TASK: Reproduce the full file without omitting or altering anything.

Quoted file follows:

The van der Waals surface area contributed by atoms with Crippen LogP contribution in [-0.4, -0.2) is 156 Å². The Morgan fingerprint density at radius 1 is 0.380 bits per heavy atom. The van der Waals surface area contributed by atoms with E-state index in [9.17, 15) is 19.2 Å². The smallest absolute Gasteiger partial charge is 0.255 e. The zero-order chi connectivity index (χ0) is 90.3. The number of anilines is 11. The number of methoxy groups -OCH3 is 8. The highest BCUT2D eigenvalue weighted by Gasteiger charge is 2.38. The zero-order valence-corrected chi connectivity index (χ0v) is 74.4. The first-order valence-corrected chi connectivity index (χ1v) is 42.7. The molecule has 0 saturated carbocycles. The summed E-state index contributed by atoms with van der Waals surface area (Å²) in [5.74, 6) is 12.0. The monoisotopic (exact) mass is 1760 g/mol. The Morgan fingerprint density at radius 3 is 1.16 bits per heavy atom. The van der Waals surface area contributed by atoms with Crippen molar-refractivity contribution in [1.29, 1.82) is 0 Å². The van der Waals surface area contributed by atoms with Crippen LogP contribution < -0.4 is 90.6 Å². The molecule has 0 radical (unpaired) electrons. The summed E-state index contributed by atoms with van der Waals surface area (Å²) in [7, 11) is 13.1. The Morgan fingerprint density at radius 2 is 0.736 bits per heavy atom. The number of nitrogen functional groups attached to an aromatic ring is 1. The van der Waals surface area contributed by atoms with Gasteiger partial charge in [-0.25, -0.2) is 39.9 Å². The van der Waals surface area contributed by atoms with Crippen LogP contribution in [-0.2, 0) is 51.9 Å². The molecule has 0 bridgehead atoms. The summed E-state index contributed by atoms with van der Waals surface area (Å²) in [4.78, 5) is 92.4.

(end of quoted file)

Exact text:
The van der Waals surface area contributed by atoms with Crippen LogP contribution in [-0.4, -0.2) is 156 Å². The Morgan fingerprint density at radius 1 is 0.380 bits per heavy atom. The van der Waals surface area contributed by atoms with E-state index in [9.17, 15) is 19.2 Å². The smallest absolute Gasteiger partial charge is 0.255 e. The zero-order chi connectivity index (χ0) is 90.3. The number of anilines is 11. The number of methoxy groups -OCH3 is 8. The highest BCUT2D eigenvalue weighted by Gasteiger charge is 2.38. The zero-order valence-corrected chi connectivity index (χ0v) is 74.4. The first-order valence-corrected chi connectivity index (χ1v) is 42.7. The molecule has 0 saturated carbocycles. The summed E-state index contributed by atoms with van der Waals surface area (Å²) in [5.74, 6) is 12.0. The monoisotopic (exact) mass is 1760 g/mol. The Morgan fingerprint density at radius 3 is 1.16 bits per heavy atom. The van der Waals surface area contributed by atoms with Crippen molar-refractivity contribution in [1.29, 1.82) is 0 Å². The van der Waals surface area contributed by atoms with Crippen LogP contribution < -0.4 is 90.6 Å². The molecule has 0 radical (unpaired) electrons. The summed E-state index contributed by atoms with van der Waals surface area (Å²) in [7, 11) is 13.1. The Morgan fingerprint density at radius 2 is 0.736 bits per heavy atom. The number of nitrogen functional groups attached to an aromatic ring is 1. The van der Waals surface area contributed by atoms with Gasteiger partial charge in [-0.25, -0.2) is 39.9 Å². The van der Waals surface area contributed by atoms with Crippen LogP contribution in [-0.2, 0) is 51.9 Å². The molecule has 0 bridgehead atoms. The summed E-state index contributed by atoms with van der Waals surface area (Å²) in [4.78, 5) is 92.4.